The Graduate Program in English at SUNY Fredonia
Master of Arts in English
Master of Arts in English 7-12 (for Professional Certification)
Catalog (for admission requirements):
English Department website: http://www.fredonia.edu/department/english/graduate.asp
Bruce Simon, Department Chair: email@example.com
Jeanette McVicker, Graduate Coordinator (Fall): firstname.lastname@example.org
Learning Goals for the Graduate Program in English:
Both degree tracks -- Master of Arts in English and Master of Arts in English 7-12 (for Professional Certification) -- offer students multiple opportunities to engage with the diverse field of English studies. Students develop their skills as reflective readers, writers, and researchers. Starting with ENGL 500: Introduction to Graduate Studies, students will approach contemporary issues and problems through multiple methodological lenses, as they discover their own specific professional interests. By exposing students to fresh pedagogical initiatives, interdisciplinary critical methods, and historical currents, the program encourages students to work toward a required degree project that will best suit their professional needs. Courses will be selected from three streams. The program structure supports wide faculty participation to work closely with students in individual and collaborative research settings. Students will participate in departmental and campus events that showcase their research, culminating in a degree project which will provide them with tangible entry into the profession.
The division of our courses into three streams is part of what makes our graduate programs in English at Fredonia distinctive. This framework allows our students to customize their studies in ways that utilize our faculty expertise and advance the learning outcomes of our program.
TEXTS stream: Offers the opportunity for students to study in-depth textual production in a variety of forms from various regions and/or time periods. Individual courses could include a focus on a particular writer’s oeuvre, or a particular genre (for example, silent film, non-fiction essay, the bildungsroman, psychoanalysis) and the retracing of any significant developments therein.
CONTEXTS stream: Engages the multiple contexts in which texts are produced and received at particular moments in time. It promotes the study of the effects of such issues as globalization, institutionalization, class relations, gender, and race on the production and reception of texts. Individual courses could include, but are not restricted to, the study of particular movements and the presentation of a variety of methods, including cultural and interdisciplinary studies, historical approaches, pedagogical and rhetorical practices.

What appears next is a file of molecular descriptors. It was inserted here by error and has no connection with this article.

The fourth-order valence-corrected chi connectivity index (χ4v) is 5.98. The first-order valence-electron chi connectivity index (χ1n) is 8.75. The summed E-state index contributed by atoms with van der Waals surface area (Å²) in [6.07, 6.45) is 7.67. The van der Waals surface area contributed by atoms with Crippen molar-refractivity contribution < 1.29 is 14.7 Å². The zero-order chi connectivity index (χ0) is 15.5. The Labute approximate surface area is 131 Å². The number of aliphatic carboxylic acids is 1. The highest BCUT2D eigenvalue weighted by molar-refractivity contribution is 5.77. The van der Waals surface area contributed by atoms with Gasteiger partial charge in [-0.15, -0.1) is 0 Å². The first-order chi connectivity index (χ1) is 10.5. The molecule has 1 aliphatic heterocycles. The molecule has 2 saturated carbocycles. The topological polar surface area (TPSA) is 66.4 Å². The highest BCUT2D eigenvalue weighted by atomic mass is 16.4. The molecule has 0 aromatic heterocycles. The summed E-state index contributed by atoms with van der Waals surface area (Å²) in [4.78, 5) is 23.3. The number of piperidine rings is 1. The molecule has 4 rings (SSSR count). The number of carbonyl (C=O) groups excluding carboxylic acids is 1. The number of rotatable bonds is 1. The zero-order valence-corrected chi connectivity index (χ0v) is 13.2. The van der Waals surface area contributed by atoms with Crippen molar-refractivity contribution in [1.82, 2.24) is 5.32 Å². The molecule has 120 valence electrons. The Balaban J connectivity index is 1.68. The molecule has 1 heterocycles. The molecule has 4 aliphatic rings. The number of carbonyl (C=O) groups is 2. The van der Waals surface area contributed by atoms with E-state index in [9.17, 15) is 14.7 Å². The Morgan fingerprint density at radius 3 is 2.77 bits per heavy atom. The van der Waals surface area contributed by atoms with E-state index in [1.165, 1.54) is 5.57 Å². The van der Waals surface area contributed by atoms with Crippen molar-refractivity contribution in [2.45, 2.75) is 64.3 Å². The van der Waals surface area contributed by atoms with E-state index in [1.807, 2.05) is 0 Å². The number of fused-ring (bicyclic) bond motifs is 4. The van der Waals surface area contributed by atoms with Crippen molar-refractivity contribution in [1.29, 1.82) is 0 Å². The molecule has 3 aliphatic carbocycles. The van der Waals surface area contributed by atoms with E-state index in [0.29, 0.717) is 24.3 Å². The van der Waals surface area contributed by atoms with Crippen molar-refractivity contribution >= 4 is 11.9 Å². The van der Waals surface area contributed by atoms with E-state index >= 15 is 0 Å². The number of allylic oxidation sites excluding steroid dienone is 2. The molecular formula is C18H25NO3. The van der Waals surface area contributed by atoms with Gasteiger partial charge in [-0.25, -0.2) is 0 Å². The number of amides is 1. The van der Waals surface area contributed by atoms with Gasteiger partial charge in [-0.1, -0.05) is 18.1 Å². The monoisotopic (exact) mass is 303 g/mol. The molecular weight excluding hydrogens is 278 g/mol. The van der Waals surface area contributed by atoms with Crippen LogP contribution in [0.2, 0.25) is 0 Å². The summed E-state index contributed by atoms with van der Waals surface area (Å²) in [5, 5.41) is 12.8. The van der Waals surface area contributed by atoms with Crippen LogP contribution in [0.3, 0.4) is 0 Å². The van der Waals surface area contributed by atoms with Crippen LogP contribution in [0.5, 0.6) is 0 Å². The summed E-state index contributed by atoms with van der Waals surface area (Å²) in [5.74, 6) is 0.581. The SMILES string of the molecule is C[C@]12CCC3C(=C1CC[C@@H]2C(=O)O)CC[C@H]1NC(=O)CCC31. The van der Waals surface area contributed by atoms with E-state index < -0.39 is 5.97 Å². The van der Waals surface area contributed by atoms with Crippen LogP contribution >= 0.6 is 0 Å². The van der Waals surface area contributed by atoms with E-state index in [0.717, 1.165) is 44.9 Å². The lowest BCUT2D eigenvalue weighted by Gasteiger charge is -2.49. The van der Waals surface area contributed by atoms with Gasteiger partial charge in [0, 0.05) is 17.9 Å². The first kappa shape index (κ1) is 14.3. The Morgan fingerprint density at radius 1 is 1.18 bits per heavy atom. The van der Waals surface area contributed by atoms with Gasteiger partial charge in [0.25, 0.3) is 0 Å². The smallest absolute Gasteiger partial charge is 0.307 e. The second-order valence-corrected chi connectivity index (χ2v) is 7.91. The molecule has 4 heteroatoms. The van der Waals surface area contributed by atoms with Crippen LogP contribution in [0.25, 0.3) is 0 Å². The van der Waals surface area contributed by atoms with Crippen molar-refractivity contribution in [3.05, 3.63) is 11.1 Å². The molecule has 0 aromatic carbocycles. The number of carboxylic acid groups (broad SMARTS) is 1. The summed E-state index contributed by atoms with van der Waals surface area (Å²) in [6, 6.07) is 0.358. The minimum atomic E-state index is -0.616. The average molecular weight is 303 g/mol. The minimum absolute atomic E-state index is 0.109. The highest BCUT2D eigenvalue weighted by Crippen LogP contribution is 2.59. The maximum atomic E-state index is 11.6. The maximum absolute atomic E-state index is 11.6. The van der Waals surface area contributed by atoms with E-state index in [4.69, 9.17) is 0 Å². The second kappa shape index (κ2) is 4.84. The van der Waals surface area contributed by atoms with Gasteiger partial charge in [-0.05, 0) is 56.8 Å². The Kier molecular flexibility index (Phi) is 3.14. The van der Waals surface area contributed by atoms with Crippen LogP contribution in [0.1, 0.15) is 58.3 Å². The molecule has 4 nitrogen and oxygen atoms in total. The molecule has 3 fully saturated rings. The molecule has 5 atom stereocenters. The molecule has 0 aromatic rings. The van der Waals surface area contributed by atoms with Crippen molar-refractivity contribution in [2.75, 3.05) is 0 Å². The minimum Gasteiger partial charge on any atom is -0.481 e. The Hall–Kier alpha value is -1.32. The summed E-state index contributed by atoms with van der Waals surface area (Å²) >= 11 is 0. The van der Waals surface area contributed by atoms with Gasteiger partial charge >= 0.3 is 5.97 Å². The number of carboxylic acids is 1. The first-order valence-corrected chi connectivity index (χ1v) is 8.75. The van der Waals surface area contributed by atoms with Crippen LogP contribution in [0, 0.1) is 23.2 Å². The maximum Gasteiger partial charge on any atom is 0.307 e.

THEORIES stream: Provides opportunities for students to illuminate the underlying conceptual logics that govern texts and textual analysis. Theories of writing, critical theory, pedagogical theory, literary theory are all possible contributions to this stream, through which students will further develop their critical thinking process, their deeper sense of the history of the discipline of English, and their understanding of literature, language, teaching, and culture.
Degree Project Options
As students enter the Advanced Research Seminar, they will have finalized their choice of a degree project that best suits their career plans and use the seminar as a research workshop to prepare for the project selected. All degree projects are three (3) credit hours, taken as ENED or ENGL 696: Degree Project Completion. Options include:
Programs at a Glance
Both the MA and the MA+certification tracks require a minimum of 30 credits.
A. All students/candidates are required to take the following core experiences:
B-1. For candidates in the Master of Arts program in English: required coursework outlined in part A (see above), plus electives chosen in any combination from among the following to complete 30 credits:
B-2. For candidates in the Master of Arts in English 7-12 program for professional certification: required core coursework outlined in part A (see above), plus additional hours as follows to complete 30 credits: